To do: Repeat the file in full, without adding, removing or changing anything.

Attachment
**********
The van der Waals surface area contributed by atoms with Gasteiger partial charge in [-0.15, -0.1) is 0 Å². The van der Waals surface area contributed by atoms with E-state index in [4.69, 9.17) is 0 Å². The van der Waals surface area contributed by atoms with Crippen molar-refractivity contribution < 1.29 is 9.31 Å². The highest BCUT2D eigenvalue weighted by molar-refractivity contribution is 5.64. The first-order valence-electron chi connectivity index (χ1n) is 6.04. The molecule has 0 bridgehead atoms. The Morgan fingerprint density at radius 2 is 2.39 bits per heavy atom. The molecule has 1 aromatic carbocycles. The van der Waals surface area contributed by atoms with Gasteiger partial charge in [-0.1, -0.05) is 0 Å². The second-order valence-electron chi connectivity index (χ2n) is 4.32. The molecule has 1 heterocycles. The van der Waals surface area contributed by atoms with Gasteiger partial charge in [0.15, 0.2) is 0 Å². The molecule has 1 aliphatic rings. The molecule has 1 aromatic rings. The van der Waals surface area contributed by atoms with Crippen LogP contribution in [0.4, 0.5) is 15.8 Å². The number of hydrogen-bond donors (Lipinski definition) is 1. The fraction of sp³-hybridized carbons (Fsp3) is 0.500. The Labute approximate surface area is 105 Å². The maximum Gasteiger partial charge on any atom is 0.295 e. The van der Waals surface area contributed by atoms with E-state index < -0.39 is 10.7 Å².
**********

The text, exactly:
The van der Waals surface area contributed by atoms with Gasteiger partial charge in [-0.15, -0.1) is 0 Å². The van der Waals surface area contributed by atoms with E-state index in [4.69, 9.17) is 0 Å². The van der Waals surface area contributed by atoms with Crippen molar-refractivity contribution < 1.29 is 9.31 Å². The highest BCUT2D eigenvalue weighted by molar-refractivity contribution is 5.64. The first-order valence-electron chi connectivity index (χ1n) is 6.04. The molecule has 0 bridgehead atoms. The Morgan fingerprint density at radius 2 is 2.39 bits per heavy atom. The molecule has 1 aromatic carbocycles. The van der Waals surface area contributed by atoms with Gasteiger partial charge in [-0.1, -0.05) is 0 Å². The second-order valence-electron chi connectivity index (χ2n) is 4.32. The molecule has 1 heterocycles. The van der Waals surface area contributed by atoms with Gasteiger partial charge in [0.15, 0.2) is 0 Å². The molecule has 1 aliphatic rings. The molecule has 1 aromatic rings. The van der Waals surface area contributed by atoms with Crippen LogP contribution in [0.4, 0.5) is 15.8 Å². The number of hydrogen-bond donors (Lipinski definition) is 1. The fraction of sp³-hybridized carbons (Fsp3) is 0.500. The Labute approximate surface area is 105 Å². The maximum Gasteiger partial charge on any atom is 0.295 e. The van der Waals surface area contributed by atoms with E-state index < -0.39 is 10.7 Å².